Tag Archives: York Castle Museum

An East York militia uniform of 1760

Out of period for the main focus of this blog, I know, but study of the county militias in the War against France leads back naturally to their reestablishment in the late 1750’s. There can’t be too many surviving militia uniforms from that period; in fact there can’t be too many surviving uniforms of anything from that period, and the splendid 1760 outfit of Captain Thomas Plumbe of the Lancashire Militia, in the KORR Museum, is hailed as “the oldest, most complete, British army uniform in the world.” I wouldn’t know, but in that state of completeness it may well be. (Lots of photos of it here.)

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All the more surprising then that a comparable officer’s suit of the East Yorkshire Militia for this period – coat, waistcoat, breeches – lies uncelebrated in the vaults of York Castle Museum. (The coat and waistcoat were sketched by C C P Lawson at Leeds Museum and Art Gallery, where they were once housed, for Volume II of his mega-study, which confirms the id.) The York online catalogue, such as it is, does not identify or group these items, and associates only the waistcoat and breeches. The three accession numbers are from widely different years, and the significance of this uniform may have been lost over the decades. I hope it is now recognised, for this is a remarkable and historically important uniform.

YORCM 2010.984
The scarlet coat is lined and faced buff, with ten buttons and silver laces on each lapel, four on each pocket and cuff, and one each side of the collar. The silver buttons are blank, with a striped pattern. Waistcoat and breeches are both buff. The waistcoat has twelve silver buttons and laces at the front and three on each pocket; the breeches have a tie and four buttons at each knee.

As sketched by Lawson

As sketched by Lawson

The waistcoat lace has not, as the online note suggests, faded from gold; silver lace and buff facings were the constant distinctions of the Beverley Buffs or Yorkshire Buffs, as the regiment was soon dubbed. (In fact a 1790’s silver gorget of the regiment in the National Army Museum is inscribed simply “The Buffs”.) R W S Norfolk, in his East Riding study, asserts that the men of the regiment were issued in 1760 with red coats faced buff with white lace, a white waistcoat and red breeches, but I’m not sure of his source for this; other ranks’ militia uniforms of this period are a bit of a mystery, to say the least.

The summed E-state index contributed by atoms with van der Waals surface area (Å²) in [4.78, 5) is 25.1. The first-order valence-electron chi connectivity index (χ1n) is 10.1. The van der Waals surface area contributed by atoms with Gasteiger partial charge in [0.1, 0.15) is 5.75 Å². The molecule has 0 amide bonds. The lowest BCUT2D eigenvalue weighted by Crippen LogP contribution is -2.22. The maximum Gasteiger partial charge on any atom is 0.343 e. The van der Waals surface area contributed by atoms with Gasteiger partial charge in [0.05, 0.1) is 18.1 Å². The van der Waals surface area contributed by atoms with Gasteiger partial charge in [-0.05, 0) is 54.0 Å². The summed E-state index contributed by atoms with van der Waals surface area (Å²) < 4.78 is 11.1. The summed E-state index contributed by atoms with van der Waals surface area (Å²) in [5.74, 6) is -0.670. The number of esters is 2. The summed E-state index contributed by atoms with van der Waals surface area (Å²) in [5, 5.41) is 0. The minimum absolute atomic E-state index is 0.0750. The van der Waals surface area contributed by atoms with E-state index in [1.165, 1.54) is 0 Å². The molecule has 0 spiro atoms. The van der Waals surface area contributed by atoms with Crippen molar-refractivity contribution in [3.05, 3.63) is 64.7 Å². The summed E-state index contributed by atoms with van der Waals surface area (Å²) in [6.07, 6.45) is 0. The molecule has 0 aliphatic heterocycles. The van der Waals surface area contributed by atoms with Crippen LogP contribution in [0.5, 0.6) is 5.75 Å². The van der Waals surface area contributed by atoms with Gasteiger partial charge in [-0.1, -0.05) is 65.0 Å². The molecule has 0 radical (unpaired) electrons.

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A Tarleton of the Leeds Volunteer Cavalry

And as an antidote to my last post, here’s the real thing. This splendid Tarleton of the Leeds Volunteer Cavalry, raised in 1797 and disbanded in 1811, survives in the collection of York Castle Museum, along with a guidon and two jackets of the same troop – or rather, two troops by 1803. There’s an image of this helmet on the York Museums Trust site, but it’s blurry beyond usefulness, so here are two better, courtesy of the Trust.

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In an old issue of the Journal of the Society for Army Historical Research this helmet is credited to Leeds City Museum, but if it was ever there, it’s not been for many years. The feather plume and the chains are missing, but the crest and leopardskin turban are in good shape. The left label reads “LEEDS” and the right “VOLR. CAVALRY”. Most interesting feature to me is the large plate  that incorporates both badge – crown, garter and cypher – and the unit’s motto, with negative areas simply painted black; this explains the “floating” appearance of the motto. (The bits of string that now hold this in place look a tad retrospective.)

walker tarletonInterestingly, exactly the same badge and motto, but in white metal, appear on the Tarleton worn at the time by the West Riding Yeomanry, as clearly shown in a fine portrait at Rotherham of Henry Walker of the Southern Regiment at some point post-1803. I’ve excerpted Walker’s Tarleton at the left, but the whole image can be seen here, on the BBC Your Paintings site. The motto had been adopted by the Yeomanry in 1795, and their helmets were supplied by Hawkes of London, so that the Leeds helmet may be by the same maker.